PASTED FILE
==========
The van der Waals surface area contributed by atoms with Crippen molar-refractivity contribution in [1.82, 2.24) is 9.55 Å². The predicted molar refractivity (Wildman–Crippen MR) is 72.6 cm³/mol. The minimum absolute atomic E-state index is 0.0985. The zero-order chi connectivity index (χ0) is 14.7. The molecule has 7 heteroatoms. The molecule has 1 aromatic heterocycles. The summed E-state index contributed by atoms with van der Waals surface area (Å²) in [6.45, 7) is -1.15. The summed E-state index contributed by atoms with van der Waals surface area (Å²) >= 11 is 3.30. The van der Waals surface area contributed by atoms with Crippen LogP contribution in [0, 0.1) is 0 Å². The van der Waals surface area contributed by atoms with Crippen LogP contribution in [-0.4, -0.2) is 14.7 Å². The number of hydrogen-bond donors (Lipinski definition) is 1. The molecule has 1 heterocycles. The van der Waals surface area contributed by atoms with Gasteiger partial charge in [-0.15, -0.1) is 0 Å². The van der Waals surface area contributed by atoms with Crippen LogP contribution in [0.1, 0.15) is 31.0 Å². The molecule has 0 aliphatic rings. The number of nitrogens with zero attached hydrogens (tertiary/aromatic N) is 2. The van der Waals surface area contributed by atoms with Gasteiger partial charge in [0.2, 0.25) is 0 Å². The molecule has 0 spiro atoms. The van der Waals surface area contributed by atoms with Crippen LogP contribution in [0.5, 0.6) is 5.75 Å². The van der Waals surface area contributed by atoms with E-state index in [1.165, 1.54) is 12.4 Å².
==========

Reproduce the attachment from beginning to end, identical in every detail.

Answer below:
The van der Waals surface area contributed by atoms with Crippen molar-refractivity contribution in [1.82, 2.24) is 9.55 Å². The predicted molar refractivity (Wildman–Crippen MR) is 72.6 cm³/mol. The minimum absolute atomic E-state index is 0.0985. The zero-order chi connectivity index (χ0) is 14.7. The molecule has 7 heteroatoms. The molecule has 1 aromatic heterocycles. The summed E-state index contributed by atoms with van der Waals surface area (Å²) in [6.45, 7) is -1.15. The summed E-state index contributed by atoms with van der Waals surface area (Å²) >= 11 is 3.30. The van der Waals surface area contributed by atoms with Crippen LogP contribution in [0, 0.1) is 0 Å². The van der Waals surface area contributed by atoms with Crippen LogP contribution in [-0.4, -0.2) is 14.7 Å². The number of hydrogen-bond donors (Lipinski definition) is 1. The molecule has 1 heterocycles. The van der Waals surface area contributed by atoms with Gasteiger partial charge in [-0.15, -0.1) is 0 Å². The van der Waals surface area contributed by atoms with Crippen LogP contribution in [0.1, 0.15) is 31.0 Å². The molecule has 0 aliphatic rings. The number of nitrogens with zero attached hydrogens (tertiary/aromatic N) is 2. The van der Waals surface area contributed by atoms with Gasteiger partial charge in [0.2, 0.25) is 0 Å². The molecule has 0 spiro atoms. The van der Waals surface area contributed by atoms with Crippen LogP contribution in [0.5, 0.6) is 5.75 Å². The van der Waals surface area contributed by atoms with E-state index in [1.165, 1.54) is 12.4 Å².